Tomblin Leading Maloney in WV Governor's Race - WTRF 7 News Sports Weather - Wheeling Steubenville

Tomblin Leading Maloney in WV Governor's Race

CHARLESTON -

Democrat Gov. Earl Ray Tomblin and Republican challenger Bill Maloney are still fighting it out in the battle over who will be the state's next governor.

With approximately 55 percent of precincts reporting, Tomblin was leading Maloney 51 percent to 45 percent. Mountain Party candidate Jesse Johnson had so far accumulated 3 percent of the vote, and Libertarian David Moran had 1 percent of the vote.

This isn't the first time Tomblin and Maloney have faced off for the governor's office. The two competed last year in a special election for governor. Tomblin won that match with 149,202 votes to Maloney's 142,156.

Tomblin served as president of the West Virginia Senate from 1995 through 2011. After Sen. Robert C. Byrd passed away and then-Gov. Joe Manchin was elected to fill his seat, Tomblin became acting governor under the state constitution. The West Virginia Supreme Court then ruled a special election must be held and a governor elected to fill out Manchin's term. Tomblin beat out five Democrats, including Secretary of State Natalie Tennant, in a May 2011 special primary. He then faced off against Maloney in the October 2011 special general election. Tomblin was inaugurated as the state's 35th governor Nov. 14, 2011.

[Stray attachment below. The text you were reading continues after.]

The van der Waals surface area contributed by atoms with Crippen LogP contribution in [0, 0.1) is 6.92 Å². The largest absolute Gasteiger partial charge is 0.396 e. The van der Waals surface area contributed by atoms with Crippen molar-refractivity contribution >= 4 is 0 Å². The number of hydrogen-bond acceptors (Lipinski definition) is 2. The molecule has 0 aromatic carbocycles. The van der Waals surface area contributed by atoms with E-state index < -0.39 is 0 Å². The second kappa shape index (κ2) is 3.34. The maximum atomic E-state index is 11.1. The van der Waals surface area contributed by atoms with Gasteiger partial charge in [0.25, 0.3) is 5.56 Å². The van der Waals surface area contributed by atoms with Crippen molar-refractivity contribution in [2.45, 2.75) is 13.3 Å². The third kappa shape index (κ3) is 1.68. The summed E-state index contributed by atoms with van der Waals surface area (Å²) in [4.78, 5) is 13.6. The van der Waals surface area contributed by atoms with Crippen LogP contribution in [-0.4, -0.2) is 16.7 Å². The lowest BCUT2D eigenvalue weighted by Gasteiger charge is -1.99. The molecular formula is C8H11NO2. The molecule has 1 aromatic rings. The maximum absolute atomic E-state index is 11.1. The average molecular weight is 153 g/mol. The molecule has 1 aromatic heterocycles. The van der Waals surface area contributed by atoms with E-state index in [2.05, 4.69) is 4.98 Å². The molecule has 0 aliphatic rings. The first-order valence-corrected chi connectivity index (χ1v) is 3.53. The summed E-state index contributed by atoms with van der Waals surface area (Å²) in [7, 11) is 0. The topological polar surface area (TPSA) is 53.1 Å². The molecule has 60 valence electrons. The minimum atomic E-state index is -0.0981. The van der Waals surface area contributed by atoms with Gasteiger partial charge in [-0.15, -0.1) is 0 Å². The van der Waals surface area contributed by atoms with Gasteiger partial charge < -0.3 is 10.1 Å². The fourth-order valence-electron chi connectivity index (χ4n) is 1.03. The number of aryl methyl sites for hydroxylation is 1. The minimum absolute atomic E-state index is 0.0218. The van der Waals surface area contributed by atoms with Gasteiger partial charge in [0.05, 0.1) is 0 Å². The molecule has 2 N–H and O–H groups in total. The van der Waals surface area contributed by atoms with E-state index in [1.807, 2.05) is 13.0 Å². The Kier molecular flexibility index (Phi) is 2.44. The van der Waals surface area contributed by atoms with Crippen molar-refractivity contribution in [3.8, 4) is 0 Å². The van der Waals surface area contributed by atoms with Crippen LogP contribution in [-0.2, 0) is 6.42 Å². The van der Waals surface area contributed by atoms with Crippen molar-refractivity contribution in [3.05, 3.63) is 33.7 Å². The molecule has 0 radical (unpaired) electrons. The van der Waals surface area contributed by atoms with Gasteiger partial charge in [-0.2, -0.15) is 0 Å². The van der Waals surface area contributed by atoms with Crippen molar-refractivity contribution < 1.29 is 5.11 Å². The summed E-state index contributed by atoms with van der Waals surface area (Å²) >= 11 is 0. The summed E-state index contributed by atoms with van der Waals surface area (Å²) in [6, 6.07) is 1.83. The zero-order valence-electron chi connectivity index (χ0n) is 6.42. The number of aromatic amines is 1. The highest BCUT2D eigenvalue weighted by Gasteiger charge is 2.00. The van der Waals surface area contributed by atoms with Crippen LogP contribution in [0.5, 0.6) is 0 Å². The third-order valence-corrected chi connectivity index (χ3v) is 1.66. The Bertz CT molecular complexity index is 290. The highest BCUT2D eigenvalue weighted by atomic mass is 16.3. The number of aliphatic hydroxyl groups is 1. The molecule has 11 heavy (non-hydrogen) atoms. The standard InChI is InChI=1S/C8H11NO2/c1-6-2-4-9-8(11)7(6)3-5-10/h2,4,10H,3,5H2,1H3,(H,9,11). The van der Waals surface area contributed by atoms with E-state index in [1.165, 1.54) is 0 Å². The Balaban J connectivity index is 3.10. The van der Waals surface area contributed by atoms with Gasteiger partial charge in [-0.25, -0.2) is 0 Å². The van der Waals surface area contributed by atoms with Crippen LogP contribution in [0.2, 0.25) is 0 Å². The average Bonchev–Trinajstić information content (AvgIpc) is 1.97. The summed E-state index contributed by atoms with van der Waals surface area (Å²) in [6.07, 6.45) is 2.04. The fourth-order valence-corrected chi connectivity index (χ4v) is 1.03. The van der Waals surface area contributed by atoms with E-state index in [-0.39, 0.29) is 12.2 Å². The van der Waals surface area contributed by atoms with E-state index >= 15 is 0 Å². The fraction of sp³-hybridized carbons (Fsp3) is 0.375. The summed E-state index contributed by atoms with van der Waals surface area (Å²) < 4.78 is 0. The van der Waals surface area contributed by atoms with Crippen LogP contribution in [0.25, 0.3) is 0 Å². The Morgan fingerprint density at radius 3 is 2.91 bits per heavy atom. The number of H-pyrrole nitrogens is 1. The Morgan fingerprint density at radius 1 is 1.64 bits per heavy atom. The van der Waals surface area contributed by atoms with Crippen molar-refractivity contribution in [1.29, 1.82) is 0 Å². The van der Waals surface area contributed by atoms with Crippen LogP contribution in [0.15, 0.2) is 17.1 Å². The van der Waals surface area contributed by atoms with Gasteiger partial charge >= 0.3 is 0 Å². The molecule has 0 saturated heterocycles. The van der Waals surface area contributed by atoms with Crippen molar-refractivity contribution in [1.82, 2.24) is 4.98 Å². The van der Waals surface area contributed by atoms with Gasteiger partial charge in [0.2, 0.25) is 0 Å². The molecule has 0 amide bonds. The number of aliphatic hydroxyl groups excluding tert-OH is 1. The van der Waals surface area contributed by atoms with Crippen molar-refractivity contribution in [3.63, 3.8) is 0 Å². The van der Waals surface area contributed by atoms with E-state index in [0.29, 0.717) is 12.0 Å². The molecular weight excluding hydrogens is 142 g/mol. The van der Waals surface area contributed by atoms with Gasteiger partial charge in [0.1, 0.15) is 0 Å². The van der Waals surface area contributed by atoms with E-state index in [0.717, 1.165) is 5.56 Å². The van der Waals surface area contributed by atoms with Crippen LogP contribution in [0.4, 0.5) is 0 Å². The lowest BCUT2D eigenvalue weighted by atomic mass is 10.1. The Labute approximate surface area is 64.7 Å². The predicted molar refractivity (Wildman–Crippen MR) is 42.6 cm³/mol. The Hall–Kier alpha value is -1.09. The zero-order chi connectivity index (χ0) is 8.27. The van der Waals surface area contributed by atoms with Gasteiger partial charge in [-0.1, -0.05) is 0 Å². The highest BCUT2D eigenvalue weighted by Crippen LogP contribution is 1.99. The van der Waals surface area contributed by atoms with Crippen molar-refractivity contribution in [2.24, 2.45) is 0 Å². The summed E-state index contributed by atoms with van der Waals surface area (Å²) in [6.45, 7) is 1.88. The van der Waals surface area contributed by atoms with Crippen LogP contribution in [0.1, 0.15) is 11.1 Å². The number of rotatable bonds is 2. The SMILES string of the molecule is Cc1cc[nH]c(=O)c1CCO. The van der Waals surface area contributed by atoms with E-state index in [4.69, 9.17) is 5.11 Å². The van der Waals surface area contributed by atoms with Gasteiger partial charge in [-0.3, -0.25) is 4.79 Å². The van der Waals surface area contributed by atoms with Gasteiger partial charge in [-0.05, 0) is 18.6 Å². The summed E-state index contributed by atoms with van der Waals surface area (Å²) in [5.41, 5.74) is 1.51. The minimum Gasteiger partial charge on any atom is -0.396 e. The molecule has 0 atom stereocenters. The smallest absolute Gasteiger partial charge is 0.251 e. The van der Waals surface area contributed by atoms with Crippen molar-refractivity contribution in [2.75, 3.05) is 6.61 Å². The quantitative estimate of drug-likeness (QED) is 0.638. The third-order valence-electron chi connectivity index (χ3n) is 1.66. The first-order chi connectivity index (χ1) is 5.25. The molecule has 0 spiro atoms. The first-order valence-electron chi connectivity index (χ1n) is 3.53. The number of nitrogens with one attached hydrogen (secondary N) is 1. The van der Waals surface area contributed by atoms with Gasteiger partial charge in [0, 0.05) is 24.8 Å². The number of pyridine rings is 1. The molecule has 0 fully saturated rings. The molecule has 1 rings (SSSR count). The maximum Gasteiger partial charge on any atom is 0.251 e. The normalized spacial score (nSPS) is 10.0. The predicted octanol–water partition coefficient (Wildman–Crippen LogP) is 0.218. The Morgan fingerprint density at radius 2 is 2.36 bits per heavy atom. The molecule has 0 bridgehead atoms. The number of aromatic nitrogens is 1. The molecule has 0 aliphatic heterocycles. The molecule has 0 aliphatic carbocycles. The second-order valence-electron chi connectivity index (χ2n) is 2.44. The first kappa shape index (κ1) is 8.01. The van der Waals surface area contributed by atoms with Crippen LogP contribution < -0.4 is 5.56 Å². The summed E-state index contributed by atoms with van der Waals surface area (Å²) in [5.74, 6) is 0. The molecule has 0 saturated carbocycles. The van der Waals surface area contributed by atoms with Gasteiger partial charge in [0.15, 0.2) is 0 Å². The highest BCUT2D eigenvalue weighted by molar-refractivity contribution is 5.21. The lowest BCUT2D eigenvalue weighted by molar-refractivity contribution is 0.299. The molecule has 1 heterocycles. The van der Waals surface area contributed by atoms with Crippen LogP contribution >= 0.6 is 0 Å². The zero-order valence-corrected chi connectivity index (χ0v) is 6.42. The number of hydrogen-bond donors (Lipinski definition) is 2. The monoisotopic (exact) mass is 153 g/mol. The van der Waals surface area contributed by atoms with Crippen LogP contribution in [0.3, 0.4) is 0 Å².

Since taking the helm as governor, Tomblin has overseen the passage of several pieces of legislation, including a mine safety bill, a bill banning texting while driving and a plan to pay down the state's retirement debt. In addition, the state has operated in the black and put a substantial amount of money into the rainy day fund.

Before running for governor in 2011, Maloney had never run for political office. The Morgantown businessman has said throughout the two campaigns that industry finds the state's business and climates too harsh, and his administration would cut taxes that could harm businesses and put in place legal reform that could attract new businesses to the state.